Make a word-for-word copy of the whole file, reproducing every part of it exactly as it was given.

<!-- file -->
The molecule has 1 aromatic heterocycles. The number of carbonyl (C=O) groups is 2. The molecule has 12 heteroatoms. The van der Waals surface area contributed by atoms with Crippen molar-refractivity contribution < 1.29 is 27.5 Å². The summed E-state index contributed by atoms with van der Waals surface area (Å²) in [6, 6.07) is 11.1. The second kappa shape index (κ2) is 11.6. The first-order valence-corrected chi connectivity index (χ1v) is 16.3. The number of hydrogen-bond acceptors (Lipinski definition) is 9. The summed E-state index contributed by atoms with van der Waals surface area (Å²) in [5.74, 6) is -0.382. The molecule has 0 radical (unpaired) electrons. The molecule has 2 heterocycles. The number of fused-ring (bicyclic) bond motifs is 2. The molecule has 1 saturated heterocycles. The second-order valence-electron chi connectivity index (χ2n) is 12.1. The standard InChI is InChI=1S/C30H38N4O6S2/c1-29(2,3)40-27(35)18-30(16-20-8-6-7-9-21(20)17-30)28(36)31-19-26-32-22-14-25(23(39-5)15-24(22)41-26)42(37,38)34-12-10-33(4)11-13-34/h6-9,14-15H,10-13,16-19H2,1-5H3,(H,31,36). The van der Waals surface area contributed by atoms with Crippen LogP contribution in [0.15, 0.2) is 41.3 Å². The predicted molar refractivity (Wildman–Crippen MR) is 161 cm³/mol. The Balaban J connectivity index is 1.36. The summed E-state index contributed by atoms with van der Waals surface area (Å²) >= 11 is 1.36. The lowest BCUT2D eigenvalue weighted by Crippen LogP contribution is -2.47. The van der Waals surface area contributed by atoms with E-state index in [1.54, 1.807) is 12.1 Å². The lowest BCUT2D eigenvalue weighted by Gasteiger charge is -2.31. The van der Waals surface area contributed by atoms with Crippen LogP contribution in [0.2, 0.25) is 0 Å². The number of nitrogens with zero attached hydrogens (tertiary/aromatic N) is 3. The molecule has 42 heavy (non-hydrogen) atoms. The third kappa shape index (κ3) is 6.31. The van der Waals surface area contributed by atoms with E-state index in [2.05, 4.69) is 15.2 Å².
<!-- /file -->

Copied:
The molecule has 1 aromatic heterocycles. The number of carbonyl (C=O) groups is 2. The molecule has 12 heteroatoms. The van der Waals surface area contributed by atoms with Crippen molar-refractivity contribution < 1.29 is 27.5 Å². The summed E-state index contributed by atoms with van der Waals surface area (Å²) in [6, 6.07) is 11.1. The second kappa shape index (κ2) is 11.6. The first-order valence-corrected chi connectivity index (χ1v) is 16.3. The number of hydrogen-bond acceptors (Lipinski definition) is 9. The summed E-state index contributed by atoms with van der Waals surface area (Å²) in [5.74, 6) is -0.382. The molecule has 0 radical (unpaired) electrons. The molecule has 2 heterocycles. The number of fused-ring (bicyclic) bond motifs is 2. The molecule has 1 saturated heterocycles. The second-order valence-electron chi connectivity index (χ2n) is 12.1. The standard InChI is InChI=1S/C30H38N4O6S2/c1-29(2,3)40-27(35)18-30(16-20-8-6-7-9-21(20)17-30)28(36)31-19-26-32-22-14-25(23(39-5)15-24(22)41-26)42(37,38)34-12-10-33(4)11-13-34/h6-9,14-15H,10-13,16-19H2,1-5H3,(H,31,36). The van der Waals surface area contributed by atoms with Crippen LogP contribution in [0.15, 0.2) is 41.3 Å². The predicted molar refractivity (Wildman–Crippen MR) is 161 cm³/mol. The Balaban J connectivity index is 1.36. The summed E-state index contributed by atoms with van der Waals surface area (Å²) >= 11 is 1.36. The lowest BCUT2D eigenvalue weighted by Crippen LogP contribution is -2.47. The van der Waals surface area contributed by atoms with E-state index in [1.54, 1.807) is 12.1 Å². The lowest BCUT2D eigenvalue weighted by Gasteiger charge is -2.31. The van der Waals surface area contributed by atoms with Crippen LogP contribution in [0.2, 0.25) is 0 Å². The number of nitrogens with zero attached hydrogens (tertiary/aromatic N) is 3. The molecule has 42 heavy (non-hydrogen) atoms. The third kappa shape index (κ3) is 6.31. The van der Waals surface area contributed by atoms with E-state index in [2.05, 4.69) is 15.2 Å².